(For those of us who import Super Sentai originals, this is very frustrating to find that we could get the originals for cheaper in the US than shipping them overseas. The problem is, by the time we find out what the modifications to the “PR” versions will be, the original Japanese lines have ended production and are shifting over to the new series in the next year!)
But this--!? (I have a separate set of comments and views on the DaiBouken, so be sure to read my review of it.)
When images appeared online for the first time around November ’06 of the new Deluxe DriveMax Megazord, just about every single fan site, discussion board, and blog online dedicated to “Power Rangers” rose in one voice, and directed absolute outrage at Bandai America. And that’s not even including all of the Super Sentai sites out there! Also, fan sites are not the only ones complaining... Good shares of parents across America are also questioning the design as well. In the process of preparing for and writing this review, I handed the Megazord off to three kids ages 4-7 [which is the target audience of “Power Rangers”] and three adults. And I did it without showing them the DaiBouken or telling them that there was an original version first. While the Megazord took a good beating from the youngest (no noticeable damage was inflicted), all the other noted that it was “okay” or implied that something was lacking from previous years. Comments were passed around that it was bigger, made of a softer material, and was less likely to break or be choked on.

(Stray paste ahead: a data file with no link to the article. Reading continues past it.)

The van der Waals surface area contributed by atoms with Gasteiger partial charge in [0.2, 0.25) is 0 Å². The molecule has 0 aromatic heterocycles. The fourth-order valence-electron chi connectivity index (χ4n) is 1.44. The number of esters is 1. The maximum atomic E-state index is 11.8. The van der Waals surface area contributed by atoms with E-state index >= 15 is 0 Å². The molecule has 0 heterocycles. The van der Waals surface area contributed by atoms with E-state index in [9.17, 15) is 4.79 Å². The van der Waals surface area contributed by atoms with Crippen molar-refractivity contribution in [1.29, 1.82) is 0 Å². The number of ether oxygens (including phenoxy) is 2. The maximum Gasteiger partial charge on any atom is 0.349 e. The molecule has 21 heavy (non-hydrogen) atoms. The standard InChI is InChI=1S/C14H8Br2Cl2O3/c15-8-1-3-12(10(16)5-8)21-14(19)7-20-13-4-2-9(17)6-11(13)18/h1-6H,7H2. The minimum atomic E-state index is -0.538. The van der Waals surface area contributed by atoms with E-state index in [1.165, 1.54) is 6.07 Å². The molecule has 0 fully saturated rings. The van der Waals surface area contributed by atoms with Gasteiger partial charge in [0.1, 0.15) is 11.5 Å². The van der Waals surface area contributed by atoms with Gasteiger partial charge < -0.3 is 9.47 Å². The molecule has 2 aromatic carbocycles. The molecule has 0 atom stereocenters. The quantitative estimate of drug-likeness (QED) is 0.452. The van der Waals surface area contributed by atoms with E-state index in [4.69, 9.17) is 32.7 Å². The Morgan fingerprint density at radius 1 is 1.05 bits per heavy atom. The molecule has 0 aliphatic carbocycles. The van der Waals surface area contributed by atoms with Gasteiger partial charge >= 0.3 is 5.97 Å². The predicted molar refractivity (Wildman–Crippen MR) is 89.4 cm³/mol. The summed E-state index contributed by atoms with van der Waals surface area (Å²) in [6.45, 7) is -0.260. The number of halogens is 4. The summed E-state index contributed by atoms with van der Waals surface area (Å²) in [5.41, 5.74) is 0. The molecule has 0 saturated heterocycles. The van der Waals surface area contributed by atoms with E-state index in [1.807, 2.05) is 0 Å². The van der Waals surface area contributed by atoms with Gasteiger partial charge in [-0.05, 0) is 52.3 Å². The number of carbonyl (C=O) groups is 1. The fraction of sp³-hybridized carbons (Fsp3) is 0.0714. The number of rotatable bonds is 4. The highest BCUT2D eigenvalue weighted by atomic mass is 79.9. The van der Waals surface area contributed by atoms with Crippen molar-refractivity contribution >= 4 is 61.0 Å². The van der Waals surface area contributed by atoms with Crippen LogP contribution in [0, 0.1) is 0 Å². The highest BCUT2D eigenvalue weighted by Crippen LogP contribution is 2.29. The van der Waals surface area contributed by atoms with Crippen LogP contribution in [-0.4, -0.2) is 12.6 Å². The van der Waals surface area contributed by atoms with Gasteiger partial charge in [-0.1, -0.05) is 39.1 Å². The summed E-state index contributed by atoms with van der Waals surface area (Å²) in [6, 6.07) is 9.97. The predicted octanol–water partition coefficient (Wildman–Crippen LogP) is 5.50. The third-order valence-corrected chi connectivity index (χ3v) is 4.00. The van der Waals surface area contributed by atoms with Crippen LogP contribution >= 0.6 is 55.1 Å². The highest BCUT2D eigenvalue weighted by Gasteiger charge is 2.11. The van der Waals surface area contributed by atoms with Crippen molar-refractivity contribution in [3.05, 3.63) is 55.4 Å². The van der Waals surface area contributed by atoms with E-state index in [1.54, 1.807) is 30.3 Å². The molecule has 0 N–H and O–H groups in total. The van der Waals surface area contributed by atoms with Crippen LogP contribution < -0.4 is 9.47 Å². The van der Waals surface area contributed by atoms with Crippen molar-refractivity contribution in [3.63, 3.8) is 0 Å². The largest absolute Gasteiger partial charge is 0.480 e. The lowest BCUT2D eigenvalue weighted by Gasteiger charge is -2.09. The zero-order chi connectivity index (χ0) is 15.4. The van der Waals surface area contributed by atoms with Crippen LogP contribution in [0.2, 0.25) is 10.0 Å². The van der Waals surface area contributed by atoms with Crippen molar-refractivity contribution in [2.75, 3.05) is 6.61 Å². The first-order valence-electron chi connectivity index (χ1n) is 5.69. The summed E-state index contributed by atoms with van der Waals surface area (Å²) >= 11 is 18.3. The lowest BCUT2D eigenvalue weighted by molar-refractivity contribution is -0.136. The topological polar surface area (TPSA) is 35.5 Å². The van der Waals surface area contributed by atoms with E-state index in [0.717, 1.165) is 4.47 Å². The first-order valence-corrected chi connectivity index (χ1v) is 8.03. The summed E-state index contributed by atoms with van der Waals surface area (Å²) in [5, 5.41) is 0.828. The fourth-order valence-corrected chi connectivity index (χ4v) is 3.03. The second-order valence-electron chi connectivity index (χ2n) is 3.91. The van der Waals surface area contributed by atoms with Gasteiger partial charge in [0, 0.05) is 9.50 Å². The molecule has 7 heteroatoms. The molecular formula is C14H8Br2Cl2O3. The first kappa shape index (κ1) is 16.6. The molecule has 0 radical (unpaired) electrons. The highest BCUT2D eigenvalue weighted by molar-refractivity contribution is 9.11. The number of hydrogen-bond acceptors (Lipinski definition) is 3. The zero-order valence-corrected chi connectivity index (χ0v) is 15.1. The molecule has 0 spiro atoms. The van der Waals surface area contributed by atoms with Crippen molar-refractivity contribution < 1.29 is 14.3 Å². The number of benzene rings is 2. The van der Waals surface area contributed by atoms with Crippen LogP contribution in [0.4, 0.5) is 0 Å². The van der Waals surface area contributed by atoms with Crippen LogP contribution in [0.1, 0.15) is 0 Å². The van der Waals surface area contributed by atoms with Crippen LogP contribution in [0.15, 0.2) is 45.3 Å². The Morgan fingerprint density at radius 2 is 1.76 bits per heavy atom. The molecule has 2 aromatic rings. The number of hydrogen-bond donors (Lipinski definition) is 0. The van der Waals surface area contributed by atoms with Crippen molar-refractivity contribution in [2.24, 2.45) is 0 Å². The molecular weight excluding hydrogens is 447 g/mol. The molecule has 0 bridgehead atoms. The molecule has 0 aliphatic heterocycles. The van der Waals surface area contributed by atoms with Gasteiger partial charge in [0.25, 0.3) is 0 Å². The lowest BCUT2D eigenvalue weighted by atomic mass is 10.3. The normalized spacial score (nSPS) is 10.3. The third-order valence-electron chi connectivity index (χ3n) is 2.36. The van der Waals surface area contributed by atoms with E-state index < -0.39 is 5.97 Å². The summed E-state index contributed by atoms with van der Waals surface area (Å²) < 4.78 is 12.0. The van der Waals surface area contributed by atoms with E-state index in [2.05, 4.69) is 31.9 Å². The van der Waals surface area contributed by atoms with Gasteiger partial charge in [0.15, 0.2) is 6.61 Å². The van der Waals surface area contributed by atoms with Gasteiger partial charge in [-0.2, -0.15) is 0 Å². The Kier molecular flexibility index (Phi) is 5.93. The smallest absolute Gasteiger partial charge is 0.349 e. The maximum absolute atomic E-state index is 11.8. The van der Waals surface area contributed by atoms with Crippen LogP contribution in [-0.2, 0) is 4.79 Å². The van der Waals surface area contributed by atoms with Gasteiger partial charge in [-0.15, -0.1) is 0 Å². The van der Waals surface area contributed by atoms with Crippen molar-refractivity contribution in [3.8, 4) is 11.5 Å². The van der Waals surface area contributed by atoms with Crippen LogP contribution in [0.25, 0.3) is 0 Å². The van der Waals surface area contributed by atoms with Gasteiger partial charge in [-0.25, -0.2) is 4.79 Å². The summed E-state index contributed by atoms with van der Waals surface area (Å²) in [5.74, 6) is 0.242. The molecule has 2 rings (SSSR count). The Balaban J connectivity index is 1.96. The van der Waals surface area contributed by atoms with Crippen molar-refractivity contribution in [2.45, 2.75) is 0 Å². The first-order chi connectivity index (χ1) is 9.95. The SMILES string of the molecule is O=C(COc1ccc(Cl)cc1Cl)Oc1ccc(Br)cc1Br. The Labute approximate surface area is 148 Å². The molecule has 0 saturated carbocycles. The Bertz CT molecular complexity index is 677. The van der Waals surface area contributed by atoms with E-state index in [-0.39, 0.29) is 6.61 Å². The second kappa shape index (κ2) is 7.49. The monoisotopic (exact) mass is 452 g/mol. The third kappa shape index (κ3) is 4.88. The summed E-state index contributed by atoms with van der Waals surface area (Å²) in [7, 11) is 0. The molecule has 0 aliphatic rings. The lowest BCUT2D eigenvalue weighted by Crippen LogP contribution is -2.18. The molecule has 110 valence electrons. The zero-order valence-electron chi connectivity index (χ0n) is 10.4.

(By the way, appearance- and function-wise, the yellow & silver Dozer Driver Zord perhaps best matches its original Japanese counterpart, the smallish Gougou Vehicle #4- Gougou Dozer from the DX DaiBouken.)
Without putting them side-by-side, and being a [former] long-time fan of “PR” fan myself, I am shocked, confused, and angered. The parts have too-rounded edges, joints are either too hard or too easy to turn, the transformation is a little on the simplistic side, things are difficult to attach or fall-off easily, and there is a lot of paint missing. ...and most of this is based just on watching the footage from “Boukenger” and promotional commercials for “PR Operation Overdrive”!